Peak 3,825ft P500
Peak 4,576ft
Peak 4,806ft P500
Peak 4,114ft P300
Peak 3,763ft P300

Thu, Mar 9, 2023
Story Photos / Slideshow Maps: 1 2 3 GPX Profile


My 3rd full day in the Mojave had me doing a collection of summits in the North Mesquite Mountains Wilderness, found in the NE corner of San Bernardino County, close to the Nevada border. I had been to the area in 2015 to do the Wilderness highpoint and a few other summits around it. Today's were all on the periphery of the Wilderness, including one in the adjacent Mesquite Wilderness.

Peak 3,825ft

This is the northernmost summit in the Wilderness. I had spent the night camped off the good BLM road that passes about a mile to the north. I was up and started shortly after 6a, not bothering to have breakfast - I would do that on the drive to the next summit. I went up the NW Ridge in 40min, and down the North ridge in about the same time, to make a loop of it. Adam Walker had left a register in 2021, with a few other entries, most recently only a few weeks ago. The descent ridge did not go all the way back to the road, but dropped me into the wash between the two ridges with about 1/3 of the return remaining. The wash made for a pleasant walk, easier than either ridge. A little less than 2mi for the roundtrip.

Peak 4,576ft

I breakfasted on my drive back to Excelsior Mine Rd, then parked off the pavement when due west of Peak 4,576ft. "Due west" is really an exact figure, in this case. There is a fenceline that runs along the town section line with an old road (now in the Wilderness) running alongside it. Both run in a straight line to the base of the peak, making for a very convenient route. The distance is about 1.5mi each way, most of it a very easy jaunt. Once at the base of the peak, there is a loose limestone rubble slope to climb, most of this class 2, and on the tedious side. It took an hour to reach the summit where a fallen USGS survey stake is found. I thought the route interesting enough to leave a register on the summit, though it had less than 300ft of prominence. Went back the same way since it worked so nicely. Going down the rubbly slope was not as troublesome as I had expected. Limestone rubble seems to hold together better than most rock types.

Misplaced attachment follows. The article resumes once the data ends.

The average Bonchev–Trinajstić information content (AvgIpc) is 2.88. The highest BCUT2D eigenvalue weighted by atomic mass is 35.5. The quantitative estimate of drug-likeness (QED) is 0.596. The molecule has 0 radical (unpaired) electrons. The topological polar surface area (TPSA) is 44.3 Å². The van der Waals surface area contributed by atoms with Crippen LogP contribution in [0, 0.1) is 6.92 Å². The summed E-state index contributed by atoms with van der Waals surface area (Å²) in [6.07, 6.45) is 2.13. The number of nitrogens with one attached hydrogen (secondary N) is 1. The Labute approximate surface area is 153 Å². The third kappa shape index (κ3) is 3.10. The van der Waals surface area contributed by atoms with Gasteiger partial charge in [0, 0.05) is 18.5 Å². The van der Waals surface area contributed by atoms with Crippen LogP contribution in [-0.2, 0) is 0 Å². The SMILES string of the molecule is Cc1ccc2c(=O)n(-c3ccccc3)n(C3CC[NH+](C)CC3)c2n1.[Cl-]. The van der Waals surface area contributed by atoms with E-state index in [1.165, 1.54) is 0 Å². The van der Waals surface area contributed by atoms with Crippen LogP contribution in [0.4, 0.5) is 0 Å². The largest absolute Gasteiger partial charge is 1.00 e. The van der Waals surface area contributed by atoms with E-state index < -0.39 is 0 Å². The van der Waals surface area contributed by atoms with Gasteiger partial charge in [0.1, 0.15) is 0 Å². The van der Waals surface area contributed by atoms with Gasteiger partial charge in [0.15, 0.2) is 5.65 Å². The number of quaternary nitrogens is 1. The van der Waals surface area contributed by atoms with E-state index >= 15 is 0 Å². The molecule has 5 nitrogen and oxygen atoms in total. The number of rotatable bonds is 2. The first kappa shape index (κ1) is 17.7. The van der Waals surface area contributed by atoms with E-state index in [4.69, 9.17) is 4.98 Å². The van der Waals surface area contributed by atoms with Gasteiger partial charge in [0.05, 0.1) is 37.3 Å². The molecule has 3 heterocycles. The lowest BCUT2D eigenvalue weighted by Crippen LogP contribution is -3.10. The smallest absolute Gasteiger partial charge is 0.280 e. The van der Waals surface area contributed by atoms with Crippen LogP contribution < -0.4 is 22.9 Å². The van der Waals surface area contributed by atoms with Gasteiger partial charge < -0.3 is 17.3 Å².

Peak 4,806ft - Peak 4,114ft

I drove the BLM's Kingston Road over Winters Pass for the last three summits. The two on this outing are found in the Mesquite Wilderness on the south side of Kingston Rd. I had originally planned to do just Peak 4,806ft on this outing since Peak 4,114ft can be climbed from the east via a shorter route. However, the drive to Peak 4,114ft is a bit involved, and once I was atop Peak 4,806ft, I decided to do them together. It was a good decision because it made for the best outing of the day. I parked off Kingston Rd and started up a broad wash heading southeast just after noon. This wash was a bit brushy, requiring much weaving about. I had planned to follow the wash all the way to the summit ridge, but it grew brushier after about a mile, so I changed tactics and headed upslope to the northeast. This worked well, and I eventually made my way to the summit in about an hour and a quarter. Adam Walker had left a register here in 2020, no other entries in three years. This was the day's highest summit, also the most prominent with more than 600ft of prominence. While taking a break at the summit, I noted Peak 4,114ft a little over a mile to the east. I was feeling pretty good, so decided to add it to the agenda.